I just completed the four-day presentation of Quantum Logos (vision serpent) at Ars Electronica Deep Space 8k theater. It was quite a ride, with my colleagues in arms Ina Conradi, Bianka Hofmann, and Bob Kastner. Full of the requisite stress that comes with big efforts. Although I produced and animated all of the visuals myself, I received a much needed musical score from Tate Egon Chavez. Other consultation came from Rupert Ursin, deputy director at the Institute for Quantum Optics and Quantum Information (IQOQI) of the Austrian Academy of Sciences. I’m an artist/animator and not trained in Quantum Theory or cultural archetype and metaphor, though these are interesting subjects to study.
I started this project in earnest this past January, though my research on the topic started much earlier when I began reading books like James Maffie’s Aztec Philosophy: Understanding a World in Motion, and Alexus McLeod’s Philosophy of the Ancient Maya: Lords of Time. These books offer a great view of the metaphysical, epistemological, and ethical wisdom of the Mexica and Maya civilizations. Taking these ideas without expropriating direct cultural imagery as well as studying other great cultures and the essence of their creation myths and themes provided a rich template from which to derive design inspiration.
I didn’t exclusively use these designs themes, however. I studied the work of numerous quantum physicists of various subject fields. Only with the generosity of scientists who publish talks online could I possibly begin to understand, in a most minor way, the complexity of the subject. I attended talks at the UCLA ArtSci Center helmed by artist Professor Victoria Vesna and scientist Dr. James Gimzewski including talks by professors from the California NanoScience Institute, and other casual discussions on the subject with academics in the field. I also studiously reviewed lectures from the World Festival of Science and other sources on quantum physics, gravity, time and biology.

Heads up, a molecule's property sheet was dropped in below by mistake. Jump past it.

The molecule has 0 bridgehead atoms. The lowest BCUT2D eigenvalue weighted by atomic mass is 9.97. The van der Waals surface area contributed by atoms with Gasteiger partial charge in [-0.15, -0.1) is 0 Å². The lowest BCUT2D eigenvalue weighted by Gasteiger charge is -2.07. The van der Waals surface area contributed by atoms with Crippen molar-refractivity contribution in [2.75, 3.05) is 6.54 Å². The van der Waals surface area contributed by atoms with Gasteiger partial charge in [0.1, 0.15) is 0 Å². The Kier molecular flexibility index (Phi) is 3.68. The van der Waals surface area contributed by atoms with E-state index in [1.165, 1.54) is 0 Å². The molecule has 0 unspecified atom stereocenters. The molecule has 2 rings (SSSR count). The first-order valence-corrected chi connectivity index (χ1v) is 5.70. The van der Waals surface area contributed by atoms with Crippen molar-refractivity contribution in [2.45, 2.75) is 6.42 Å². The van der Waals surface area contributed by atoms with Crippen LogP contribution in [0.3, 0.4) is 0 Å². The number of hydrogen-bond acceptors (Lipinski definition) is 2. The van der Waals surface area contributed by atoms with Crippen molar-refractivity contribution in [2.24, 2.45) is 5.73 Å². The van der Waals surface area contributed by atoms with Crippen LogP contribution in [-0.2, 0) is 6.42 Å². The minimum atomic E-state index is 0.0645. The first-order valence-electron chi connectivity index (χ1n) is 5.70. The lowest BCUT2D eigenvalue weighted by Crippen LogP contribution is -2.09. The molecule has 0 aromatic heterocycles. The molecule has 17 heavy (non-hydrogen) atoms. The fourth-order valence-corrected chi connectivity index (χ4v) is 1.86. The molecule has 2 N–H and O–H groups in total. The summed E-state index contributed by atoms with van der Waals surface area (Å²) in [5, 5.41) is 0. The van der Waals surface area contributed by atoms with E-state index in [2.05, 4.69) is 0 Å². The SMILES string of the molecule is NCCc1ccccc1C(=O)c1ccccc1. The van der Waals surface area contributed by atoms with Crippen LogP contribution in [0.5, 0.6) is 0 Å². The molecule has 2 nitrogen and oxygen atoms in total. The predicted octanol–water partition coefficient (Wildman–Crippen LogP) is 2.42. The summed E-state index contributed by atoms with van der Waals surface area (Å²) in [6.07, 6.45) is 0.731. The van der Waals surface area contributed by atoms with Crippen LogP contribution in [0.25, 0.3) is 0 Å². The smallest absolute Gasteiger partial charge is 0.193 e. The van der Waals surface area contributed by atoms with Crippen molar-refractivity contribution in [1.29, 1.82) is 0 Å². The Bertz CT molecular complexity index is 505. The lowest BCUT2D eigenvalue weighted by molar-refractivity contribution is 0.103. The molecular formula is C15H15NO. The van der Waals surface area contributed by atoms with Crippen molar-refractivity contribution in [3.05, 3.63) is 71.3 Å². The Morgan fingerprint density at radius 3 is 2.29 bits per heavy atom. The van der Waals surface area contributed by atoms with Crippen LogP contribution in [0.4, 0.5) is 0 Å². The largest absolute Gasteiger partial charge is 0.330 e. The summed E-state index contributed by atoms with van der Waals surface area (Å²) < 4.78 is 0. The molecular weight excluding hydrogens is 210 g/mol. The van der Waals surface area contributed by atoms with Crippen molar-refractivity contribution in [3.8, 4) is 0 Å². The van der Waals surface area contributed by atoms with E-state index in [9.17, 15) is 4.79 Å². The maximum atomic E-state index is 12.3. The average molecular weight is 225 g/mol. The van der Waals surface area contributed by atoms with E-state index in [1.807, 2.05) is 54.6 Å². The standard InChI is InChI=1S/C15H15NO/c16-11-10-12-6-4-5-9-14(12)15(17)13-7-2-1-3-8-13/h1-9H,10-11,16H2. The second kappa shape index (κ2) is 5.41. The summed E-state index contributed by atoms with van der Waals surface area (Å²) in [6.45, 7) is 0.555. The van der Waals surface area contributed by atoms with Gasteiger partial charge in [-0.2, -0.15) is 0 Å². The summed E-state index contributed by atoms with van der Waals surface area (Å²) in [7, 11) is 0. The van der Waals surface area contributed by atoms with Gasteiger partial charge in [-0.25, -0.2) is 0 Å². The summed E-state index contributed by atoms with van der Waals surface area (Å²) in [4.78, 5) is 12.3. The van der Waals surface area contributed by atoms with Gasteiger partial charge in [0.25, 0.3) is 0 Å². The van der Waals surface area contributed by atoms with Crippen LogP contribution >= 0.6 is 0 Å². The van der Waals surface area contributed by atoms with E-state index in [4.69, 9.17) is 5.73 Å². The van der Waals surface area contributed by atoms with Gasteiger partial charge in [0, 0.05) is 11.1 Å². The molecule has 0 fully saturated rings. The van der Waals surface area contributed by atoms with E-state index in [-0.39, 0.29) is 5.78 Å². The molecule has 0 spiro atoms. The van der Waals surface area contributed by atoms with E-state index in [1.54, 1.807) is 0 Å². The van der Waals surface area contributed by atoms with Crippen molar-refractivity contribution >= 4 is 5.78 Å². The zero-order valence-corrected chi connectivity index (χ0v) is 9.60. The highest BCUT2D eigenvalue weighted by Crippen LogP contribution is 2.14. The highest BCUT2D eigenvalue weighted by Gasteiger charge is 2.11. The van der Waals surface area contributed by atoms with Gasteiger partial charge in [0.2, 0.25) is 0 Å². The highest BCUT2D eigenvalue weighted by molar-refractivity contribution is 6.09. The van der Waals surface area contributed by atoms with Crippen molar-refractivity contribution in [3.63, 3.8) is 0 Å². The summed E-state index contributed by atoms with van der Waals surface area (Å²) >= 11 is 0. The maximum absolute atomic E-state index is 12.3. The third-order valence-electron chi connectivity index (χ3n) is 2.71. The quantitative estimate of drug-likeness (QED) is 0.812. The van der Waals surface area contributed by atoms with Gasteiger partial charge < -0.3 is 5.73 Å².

To get a better understanding of indigenous American ideas, aside from studying the books aforementioned, I began to study Nahuatl, a Uto-Aztecan language spoken by a subset of indigenous people of Mexico. This helped in understanding the nature and depth of the culture though from a contemporary view. In particular, it helped me understand the emotive pathos expressed in metaphor in their poetry and prose.
The project was comprised of a 10-minute real-time movie. Then after a 30-second pause with an introduction to the idea of becoming a source of energy in a quantum field the wall and floor transitioned into an interactive interlude. It is designed as a field of quantum energy with it’s rippling interactive reaction. Designed to resemble the depths of a sacred Mayan cenote, the audience could enter the quantum world and ripple the fields around them.
Everything was authored in Derivative Touchdesigner. The short is essentially comprised of 2D compositions though I have two 3D scenes, one comprised of 3D tree models, and another generated with GLSL shaders. I reworked numerous shaders, morphed and mixed them together, and animated parts of them based on the effect I was working for. Abstract animation is difficult to understand, using it to describe quantum physics proved a big challenge. I like to make images that remind the viewer of primal things (like water, fire desert, mountains, and trees), that way I can use their intuitive interpretation in the messaging of the various ideas and concepts I’m trying to express.
This research is ongoing and I am excited about further developing the work.
This work is mentioned on the Austrian Academy of Sciences website: https://www.iqoqi-vienna.at/news-events/events/news-detail/article/scientists-and-artists-co-create-visual-and-sonic-narratives-to-communicate-quantum-technology/